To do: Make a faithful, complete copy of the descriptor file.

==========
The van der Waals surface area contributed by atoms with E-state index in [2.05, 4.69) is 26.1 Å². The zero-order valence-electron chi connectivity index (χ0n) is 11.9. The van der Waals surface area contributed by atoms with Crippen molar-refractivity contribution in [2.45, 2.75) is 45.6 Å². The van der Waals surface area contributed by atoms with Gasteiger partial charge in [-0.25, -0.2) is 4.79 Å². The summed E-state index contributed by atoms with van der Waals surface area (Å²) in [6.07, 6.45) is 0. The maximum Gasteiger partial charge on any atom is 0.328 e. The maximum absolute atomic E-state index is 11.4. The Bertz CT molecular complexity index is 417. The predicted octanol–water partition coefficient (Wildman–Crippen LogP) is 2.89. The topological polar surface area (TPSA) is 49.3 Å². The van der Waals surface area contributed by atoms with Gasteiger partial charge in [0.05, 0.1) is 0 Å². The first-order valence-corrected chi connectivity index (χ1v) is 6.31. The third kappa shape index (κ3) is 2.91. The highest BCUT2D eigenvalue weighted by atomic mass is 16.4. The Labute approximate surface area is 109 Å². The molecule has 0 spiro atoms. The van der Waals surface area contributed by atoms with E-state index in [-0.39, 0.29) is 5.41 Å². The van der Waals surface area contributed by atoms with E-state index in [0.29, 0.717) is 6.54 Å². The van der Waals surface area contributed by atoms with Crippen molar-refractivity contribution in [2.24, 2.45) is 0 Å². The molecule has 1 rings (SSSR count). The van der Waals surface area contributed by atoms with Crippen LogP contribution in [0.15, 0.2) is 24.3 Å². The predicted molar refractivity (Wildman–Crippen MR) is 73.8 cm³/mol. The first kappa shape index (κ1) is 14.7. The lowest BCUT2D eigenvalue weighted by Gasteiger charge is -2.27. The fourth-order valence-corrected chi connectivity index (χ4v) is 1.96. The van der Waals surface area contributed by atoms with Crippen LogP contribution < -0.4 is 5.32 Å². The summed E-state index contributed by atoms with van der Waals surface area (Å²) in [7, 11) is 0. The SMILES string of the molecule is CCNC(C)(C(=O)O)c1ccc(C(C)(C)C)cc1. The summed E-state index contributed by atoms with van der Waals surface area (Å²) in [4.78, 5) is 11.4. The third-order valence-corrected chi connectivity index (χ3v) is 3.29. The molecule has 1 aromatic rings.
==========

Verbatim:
The van der Waals surface area contributed by atoms with E-state index in [2.05, 4.69) is 26.1 Å². The zero-order valence-electron chi connectivity index (χ0n) is 11.9. The van der Waals surface area contributed by atoms with Crippen molar-refractivity contribution in [2.45, 2.75) is 45.6 Å². The van der Waals surface area contributed by atoms with Gasteiger partial charge in [-0.25, -0.2) is 4.79 Å². The summed E-state index contributed by atoms with van der Waals surface area (Å²) in [6.07, 6.45) is 0. The maximum Gasteiger partial charge on any atom is 0.328 e. The maximum absolute atomic E-state index is 11.4. The Bertz CT molecular complexity index is 417. The predicted octanol–water partition coefficient (Wildman–Crippen LogP) is 2.89. The topological polar surface area (TPSA) is 49.3 Å². The van der Waals surface area contributed by atoms with Gasteiger partial charge in [0.05, 0.1) is 0 Å². The first-order valence-corrected chi connectivity index (χ1v) is 6.31. The third kappa shape index (κ3) is 2.91. The highest BCUT2D eigenvalue weighted by atomic mass is 16.4. The Labute approximate surface area is 109 Å². The molecule has 0 spiro atoms. The van der Waals surface area contributed by atoms with E-state index in [-0.39, 0.29) is 5.41 Å². The van der Waals surface area contributed by atoms with E-state index in [0.29, 0.717) is 6.54 Å². The van der Waals surface area contributed by atoms with Crippen molar-refractivity contribution in [2.24, 2.45) is 0 Å². The molecule has 1 rings (SSSR count). The van der Waals surface area contributed by atoms with Crippen LogP contribution in [0.15, 0.2) is 24.3 Å². The predicted molar refractivity (Wildman–Crippen MR) is 73.8 cm³/mol. The first kappa shape index (κ1) is 14.7. The lowest BCUT2D eigenvalue weighted by Gasteiger charge is -2.27. The fourth-order valence-corrected chi connectivity index (χ4v) is 1.96. The van der Waals surface area contributed by atoms with Crippen LogP contribution < -0.4 is 5.32 Å². The summed E-state index contributed by atoms with van der Waals surface area (Å²) in [7, 11) is 0. The SMILES string of the molecule is CCNC(C)(C(=O)O)c1ccc(C(C)(C)C)cc1. The summed E-state index contributed by atoms with van der Waals surface area (Å²) in [4.78, 5) is 11.4. The third-order valence-corrected chi connectivity index (χ3v) is 3.29. The molecule has 1 aromatic rings.